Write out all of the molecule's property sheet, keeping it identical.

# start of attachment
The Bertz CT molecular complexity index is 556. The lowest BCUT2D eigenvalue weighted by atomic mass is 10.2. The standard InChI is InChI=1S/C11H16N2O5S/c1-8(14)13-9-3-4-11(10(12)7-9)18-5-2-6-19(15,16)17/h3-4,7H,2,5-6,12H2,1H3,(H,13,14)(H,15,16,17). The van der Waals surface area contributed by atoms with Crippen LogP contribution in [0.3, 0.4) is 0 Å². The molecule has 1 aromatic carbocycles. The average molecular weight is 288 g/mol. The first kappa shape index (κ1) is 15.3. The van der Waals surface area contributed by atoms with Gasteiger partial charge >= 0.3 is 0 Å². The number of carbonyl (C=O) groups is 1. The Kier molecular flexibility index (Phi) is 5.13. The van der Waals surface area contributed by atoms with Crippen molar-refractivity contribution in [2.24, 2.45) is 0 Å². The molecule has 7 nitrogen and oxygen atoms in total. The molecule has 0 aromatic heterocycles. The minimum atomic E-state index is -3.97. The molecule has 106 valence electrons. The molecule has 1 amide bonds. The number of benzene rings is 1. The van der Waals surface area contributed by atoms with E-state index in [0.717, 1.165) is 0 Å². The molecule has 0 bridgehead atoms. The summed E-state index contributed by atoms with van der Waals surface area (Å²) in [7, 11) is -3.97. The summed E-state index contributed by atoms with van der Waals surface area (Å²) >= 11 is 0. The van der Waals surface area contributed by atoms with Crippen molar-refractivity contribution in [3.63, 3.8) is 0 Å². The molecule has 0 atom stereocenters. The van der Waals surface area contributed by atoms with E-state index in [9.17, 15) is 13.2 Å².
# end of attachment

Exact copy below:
The Bertz CT molecular complexity index is 556. The lowest BCUT2D eigenvalue weighted by atomic mass is 10.2. The standard InChI is InChI=1S/C11H16N2O5S/c1-8(14)13-9-3-4-11(10(12)7-9)18-5-2-6-19(15,16)17/h3-4,7H,2,5-6,12H2,1H3,(H,13,14)(H,15,16,17). The van der Waals surface area contributed by atoms with Crippen LogP contribution in [0.3, 0.4) is 0 Å². The molecule has 1 aromatic carbocycles. The average molecular weight is 288 g/mol. The first kappa shape index (κ1) is 15.3. The van der Waals surface area contributed by atoms with Gasteiger partial charge >= 0.3 is 0 Å². The number of carbonyl (C=O) groups is 1. The Kier molecular flexibility index (Phi) is 5.13. The van der Waals surface area contributed by atoms with Crippen molar-refractivity contribution in [2.24, 2.45) is 0 Å². The molecule has 7 nitrogen and oxygen atoms in total. The molecule has 0 aromatic heterocycles. The minimum atomic E-state index is -3.97. The molecule has 106 valence electrons. The molecule has 1 amide bonds. The number of benzene rings is 1. The van der Waals surface area contributed by atoms with E-state index in [0.717, 1.165) is 0 Å². The molecule has 0 bridgehead atoms. The summed E-state index contributed by atoms with van der Waals surface area (Å²) in [7, 11) is -3.97. The summed E-state index contributed by atoms with van der Waals surface area (Å²) >= 11 is 0. The van der Waals surface area contributed by atoms with Crippen molar-refractivity contribution in [3.63, 3.8) is 0 Å². The molecule has 0 atom stereocenters. The van der Waals surface area contributed by atoms with E-state index in [9.17, 15) is 13.2 Å².